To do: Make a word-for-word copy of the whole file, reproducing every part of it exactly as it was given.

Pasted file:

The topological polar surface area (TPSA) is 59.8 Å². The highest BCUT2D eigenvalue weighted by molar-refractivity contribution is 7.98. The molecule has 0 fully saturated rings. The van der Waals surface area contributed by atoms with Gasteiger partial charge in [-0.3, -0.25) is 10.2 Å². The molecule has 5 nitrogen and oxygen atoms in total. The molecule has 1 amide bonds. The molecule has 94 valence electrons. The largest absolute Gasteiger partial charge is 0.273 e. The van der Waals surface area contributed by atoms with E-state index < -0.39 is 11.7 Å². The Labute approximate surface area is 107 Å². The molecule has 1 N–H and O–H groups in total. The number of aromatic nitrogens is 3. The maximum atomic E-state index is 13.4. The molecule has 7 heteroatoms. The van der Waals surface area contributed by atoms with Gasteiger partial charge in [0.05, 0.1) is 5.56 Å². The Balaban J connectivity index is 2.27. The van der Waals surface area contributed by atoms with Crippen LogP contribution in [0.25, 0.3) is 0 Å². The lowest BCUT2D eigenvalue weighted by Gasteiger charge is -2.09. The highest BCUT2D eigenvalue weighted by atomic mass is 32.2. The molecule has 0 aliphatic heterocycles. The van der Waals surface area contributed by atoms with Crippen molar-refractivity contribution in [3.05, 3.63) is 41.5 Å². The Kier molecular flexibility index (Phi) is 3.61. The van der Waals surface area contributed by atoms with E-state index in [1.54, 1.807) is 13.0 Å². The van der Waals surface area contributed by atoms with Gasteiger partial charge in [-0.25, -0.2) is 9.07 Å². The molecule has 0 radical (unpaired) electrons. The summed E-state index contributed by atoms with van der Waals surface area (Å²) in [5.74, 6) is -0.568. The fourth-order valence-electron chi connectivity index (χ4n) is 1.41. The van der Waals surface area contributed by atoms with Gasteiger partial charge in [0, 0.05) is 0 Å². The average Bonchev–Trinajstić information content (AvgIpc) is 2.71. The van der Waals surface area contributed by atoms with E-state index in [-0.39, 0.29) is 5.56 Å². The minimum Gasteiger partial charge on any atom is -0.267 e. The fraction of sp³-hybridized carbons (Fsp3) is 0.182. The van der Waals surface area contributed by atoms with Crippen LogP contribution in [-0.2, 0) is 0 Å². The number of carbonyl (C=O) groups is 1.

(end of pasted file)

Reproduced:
The topological polar surface area (TPSA) is 59.8 Å². The highest BCUT2D eigenvalue weighted by molar-refractivity contribution is 7.98. The molecule has 0 fully saturated rings. The van der Waals surface area contributed by atoms with Gasteiger partial charge in [-0.3, -0.25) is 10.2 Å². The molecule has 5 nitrogen and oxygen atoms in total. The molecule has 1 amide bonds. The molecule has 94 valence electrons. The largest absolute Gasteiger partial charge is 0.273 e. The van der Waals surface area contributed by atoms with E-state index < -0.39 is 11.7 Å². The Labute approximate surface area is 107 Å². The molecule has 1 N–H and O–H groups in total. The number of aromatic nitrogens is 3. The maximum atomic E-state index is 13.4. The molecule has 7 heteroatoms. The van der Waals surface area contributed by atoms with Gasteiger partial charge in [0.05, 0.1) is 5.56 Å². The Balaban J connectivity index is 2.27. The van der Waals surface area contributed by atoms with Crippen LogP contribution in [0.25, 0.3) is 0 Å². The lowest BCUT2D eigenvalue weighted by Gasteiger charge is -2.09. The highest BCUT2D eigenvalue weighted by atomic mass is 32.2. The molecule has 0 aliphatic heterocycles. The van der Waals surface area contributed by atoms with Crippen molar-refractivity contribution in [3.05, 3.63) is 41.5 Å². The Kier molecular flexibility index (Phi) is 3.61. The van der Waals surface area contributed by atoms with E-state index in [1.54, 1.807) is 13.0 Å². The van der Waals surface area contributed by atoms with Gasteiger partial charge in [-0.25, -0.2) is 9.07 Å². The molecule has 0 radical (unpaired) electrons. The summed E-state index contributed by atoms with van der Waals surface area (Å²) in [5.74, 6) is -0.568. The fourth-order valence-electron chi connectivity index (χ4n) is 1.41. The van der Waals surface area contributed by atoms with Gasteiger partial charge in [0, 0.05) is 0 Å². The average Bonchev–Trinajstić information content (AvgIpc) is 2.71. The van der Waals surface area contributed by atoms with E-state index in [-0.39, 0.29) is 5.56 Å². The minimum Gasteiger partial charge on any atom is -0.267 e. The fraction of sp³-hybridized carbons (Fsp3) is 0.182. The van der Waals surface area contributed by atoms with Crippen LogP contribution in [-0.2, 0) is 0 Å². The number of carbonyl (C=O) groups is 1.